Also, I think it’s great that you got to work in a group project(*i sure didn’t when I was at Sheridan) It builds knowledge of other departments and teaches you to work as a “team”.

    Which, apparentely, doesn’t really concern Cathy much, cause she likes to do things all by herself ;)

  • http://www.flickr.com/photos/ariville/ Ariel

    I’m not knocking Cathy BTW.

    I too LOVE working on my own personal projects, but for THIS topic: “schools team projects”, I’ll side on the 3rd year team project and 4th year individual project.

  • Amanda S

    I am also from the Electropolis film and would love to hear what Cathy thought of the film.

    I don’t really care to reply to the rest of your opinions. But this one amused me.

    And I quote: “The world is in turmoil. Students should consider lifting their voices above the crowd, rather than moving with it.”

    Did you even watch Electropolis? That’s exactly what the film is about.

  • Cathy

    to Ariel & Nick:

    “Great point Nic(*on the 4th year individual film project) Seems like Cathy wasn’t “reading”

    a) Ariel, of course that’s insulting and yes, you knocked me with that comment.

    b) to both: I think artists/animators need much longer to “mature” than 4 years of higher ed. If you’ve begun animating as a freshman you’re still at a beginner’s level at Jr or Sr. level. However, you should be, by that time, able to communicate your thoughts/message in animation – at least to some extent.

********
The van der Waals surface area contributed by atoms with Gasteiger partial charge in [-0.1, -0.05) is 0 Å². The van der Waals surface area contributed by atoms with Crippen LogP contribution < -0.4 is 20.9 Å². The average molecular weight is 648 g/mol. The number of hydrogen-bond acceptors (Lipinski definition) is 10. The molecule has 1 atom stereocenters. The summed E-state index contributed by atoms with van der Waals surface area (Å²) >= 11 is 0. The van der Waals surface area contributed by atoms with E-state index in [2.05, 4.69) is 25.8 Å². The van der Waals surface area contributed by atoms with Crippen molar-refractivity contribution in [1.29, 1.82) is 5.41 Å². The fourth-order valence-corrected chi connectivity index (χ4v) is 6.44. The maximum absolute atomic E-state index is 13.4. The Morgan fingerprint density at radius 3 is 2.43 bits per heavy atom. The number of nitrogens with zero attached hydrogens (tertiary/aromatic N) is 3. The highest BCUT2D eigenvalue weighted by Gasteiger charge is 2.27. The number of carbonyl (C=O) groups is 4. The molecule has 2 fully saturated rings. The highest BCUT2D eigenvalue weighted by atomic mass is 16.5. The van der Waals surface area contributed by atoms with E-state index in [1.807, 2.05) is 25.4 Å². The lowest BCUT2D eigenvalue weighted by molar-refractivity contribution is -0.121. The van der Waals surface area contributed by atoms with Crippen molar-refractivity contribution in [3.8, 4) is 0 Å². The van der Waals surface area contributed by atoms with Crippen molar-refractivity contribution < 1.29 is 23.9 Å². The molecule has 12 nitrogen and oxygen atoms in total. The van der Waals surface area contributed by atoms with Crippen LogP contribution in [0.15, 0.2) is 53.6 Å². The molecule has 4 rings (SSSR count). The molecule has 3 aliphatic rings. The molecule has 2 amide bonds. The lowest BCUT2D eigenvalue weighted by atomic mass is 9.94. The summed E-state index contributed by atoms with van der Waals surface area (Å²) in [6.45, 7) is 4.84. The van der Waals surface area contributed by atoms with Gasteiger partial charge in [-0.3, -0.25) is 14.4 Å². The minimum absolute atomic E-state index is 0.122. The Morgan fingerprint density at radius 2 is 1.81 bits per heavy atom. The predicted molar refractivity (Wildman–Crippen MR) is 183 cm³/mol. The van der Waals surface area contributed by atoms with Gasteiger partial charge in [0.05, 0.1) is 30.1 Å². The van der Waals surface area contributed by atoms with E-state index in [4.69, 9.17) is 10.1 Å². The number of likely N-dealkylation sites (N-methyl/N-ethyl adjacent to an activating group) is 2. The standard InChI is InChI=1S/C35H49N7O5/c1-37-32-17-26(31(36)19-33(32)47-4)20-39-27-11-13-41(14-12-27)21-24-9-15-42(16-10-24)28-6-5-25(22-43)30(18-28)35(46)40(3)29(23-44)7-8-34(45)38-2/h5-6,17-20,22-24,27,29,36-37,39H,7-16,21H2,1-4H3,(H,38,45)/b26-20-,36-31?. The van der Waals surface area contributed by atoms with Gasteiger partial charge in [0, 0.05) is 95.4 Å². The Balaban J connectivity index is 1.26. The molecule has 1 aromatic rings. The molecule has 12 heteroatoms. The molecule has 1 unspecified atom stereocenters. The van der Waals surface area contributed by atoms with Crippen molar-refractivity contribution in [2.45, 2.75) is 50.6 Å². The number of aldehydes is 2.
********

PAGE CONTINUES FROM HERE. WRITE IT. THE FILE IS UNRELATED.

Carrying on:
I know students think that they’re “all grow’d up” by Sr. year, but imho animators need far longer.

    Keep in mind if you enter the industry right out of higher ed you’ve got 40+ years to be a cog. Your years of a student should be spent exploring, experimenting, honing your skills and expressing YOURSELF.

    This is just my opinion, so no need to insult.

    to Amanda who wrote “That’s exactly what the film is about.”:

    Um, yes and no. The superficial content addresses individuality. This is what Fischinger (see quote above) means with “photographed surface realism-in-motion”. I digress on this part of the subject for now… (no time…)

    Production: Great sound, really enjoyed that.

    Nice, varied character designs of ppl waiting for light (altho all seem to be employees? no teens, no other “types”?).

    Walks slipping in first walking shot.

    Good boarding, xcept for:

    Story: I didn’t understand how the ppl knew where to find the discarded light. I went back in the film to see if anyone was at least watching the truck take it away (which would imply they at least knew the direction it was headed), but no such shot. No one chasing the truck – another way to surmise they knew where it was going. The cut to ppl in the junkyard (?) seemed abrupt, but I understand production time constraints.

    Walk signal guy’s design looks based on either Timing for Animation or Tony White’s Survival book (no time to look this up). The little soft stomach, foot shape etc are replicas. I would have preferred a more original design, which could have been achieved by making it closer to the one the ppl actually see.

    Nice idea to have the lil’ light guy be actually alive, fulfilling his responsibility.

    Technically well done.

    Ok, that was a superficial run-through of my initial reactions to the production itself.

    good luck to all in your animating futures!!

    Hope none of you ever work on projects you don’t believe in!

  • http://www.ike7in.blogspot.com Kevin McCullough

    Well there is the fact that it is a dump truck, but I guess that wasn’t enough of a hint that it was being taken to a dump.